Digital Painting Vs Traditional Painting

There is a lot going on when it comes to comparing our traditions and origins to something relatively new such as the digital world. I don't disagree with some of the sensorial-related topics ( I DO love the smell of the brand new canvas, but I also enjoy the freedom of having unlimited tools that instead of taking a whole room fit in a very small "box").

In my opinion, time plays a very interesting and important role in both areas:
If you spend two months on an oil painting (drying waiting times, longer-forced observation, careful with the budget... etc), at the end of your journey the satisfaction will be incredible, as the desire to see your artwork complete have built up during the whole process.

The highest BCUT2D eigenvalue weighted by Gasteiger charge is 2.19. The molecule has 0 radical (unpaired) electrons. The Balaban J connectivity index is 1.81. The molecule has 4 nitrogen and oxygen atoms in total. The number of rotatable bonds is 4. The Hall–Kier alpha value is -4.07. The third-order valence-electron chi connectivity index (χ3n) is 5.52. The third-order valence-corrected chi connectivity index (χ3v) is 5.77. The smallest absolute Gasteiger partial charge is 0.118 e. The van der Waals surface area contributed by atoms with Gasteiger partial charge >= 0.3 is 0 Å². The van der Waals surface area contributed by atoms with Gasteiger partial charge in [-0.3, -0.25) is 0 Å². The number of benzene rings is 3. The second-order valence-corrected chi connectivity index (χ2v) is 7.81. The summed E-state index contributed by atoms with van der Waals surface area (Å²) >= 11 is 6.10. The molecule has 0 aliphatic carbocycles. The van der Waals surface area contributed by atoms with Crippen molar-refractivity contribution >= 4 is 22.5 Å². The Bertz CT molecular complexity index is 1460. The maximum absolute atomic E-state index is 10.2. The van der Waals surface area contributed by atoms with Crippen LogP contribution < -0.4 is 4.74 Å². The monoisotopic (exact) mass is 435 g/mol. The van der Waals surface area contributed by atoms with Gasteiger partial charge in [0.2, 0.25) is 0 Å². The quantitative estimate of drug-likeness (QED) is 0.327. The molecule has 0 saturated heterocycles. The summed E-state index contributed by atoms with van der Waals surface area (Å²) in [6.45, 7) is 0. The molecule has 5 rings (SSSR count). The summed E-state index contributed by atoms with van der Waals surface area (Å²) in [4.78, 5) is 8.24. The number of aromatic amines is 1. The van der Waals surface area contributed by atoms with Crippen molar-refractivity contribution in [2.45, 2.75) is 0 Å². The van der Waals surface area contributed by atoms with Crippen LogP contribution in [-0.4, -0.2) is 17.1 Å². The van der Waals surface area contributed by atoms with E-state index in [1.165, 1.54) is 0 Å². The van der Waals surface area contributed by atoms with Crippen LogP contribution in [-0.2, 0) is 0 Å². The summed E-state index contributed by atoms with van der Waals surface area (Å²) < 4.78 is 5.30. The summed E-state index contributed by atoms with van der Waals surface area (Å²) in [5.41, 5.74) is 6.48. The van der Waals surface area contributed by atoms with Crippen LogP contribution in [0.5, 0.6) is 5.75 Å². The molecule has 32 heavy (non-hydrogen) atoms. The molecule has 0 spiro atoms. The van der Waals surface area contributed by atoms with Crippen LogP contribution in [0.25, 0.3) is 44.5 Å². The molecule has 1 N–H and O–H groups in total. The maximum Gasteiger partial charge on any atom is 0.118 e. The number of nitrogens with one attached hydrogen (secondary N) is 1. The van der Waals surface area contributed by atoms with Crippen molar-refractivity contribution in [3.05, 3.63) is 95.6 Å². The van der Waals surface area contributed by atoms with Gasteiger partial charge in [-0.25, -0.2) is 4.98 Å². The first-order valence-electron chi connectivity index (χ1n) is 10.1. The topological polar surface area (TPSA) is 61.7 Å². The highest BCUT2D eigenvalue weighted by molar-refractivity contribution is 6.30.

In digital art time plays different music:
We are used to doing more courageous choices because we have an undo button as a quick fix when things go wrong.
If with digital tools we can check at least 20 different versions of our artwork in the time needed for creating a single rough version in traditional art, the quality of the satisfaction could be less of an impact when the work is finished, but it might be more powerful for the spectators as we had time to explore many different outcomes and choose the most powerful out of them.

A cool experiment would be inverting the two approaches:
With traditional, use all tools you have like you have an "undo" button, so without thinking too much about ruining the painting and following the flow.

With digital try using just one layer, no blending modes or filters and paint like it is a real canvas (so no eyedropper either!!)
I got an interesting result when I did this experiment:

Painting on a canvas without thinking brought me this:

Approaching photoshop like it was a real canvas:
(Left Original painting - Right digital reproduction)


A journey through my studies in Amsterdam. 3D modelling with Maya and 3dsMax, Photoshop and digital painting.

Popular Posts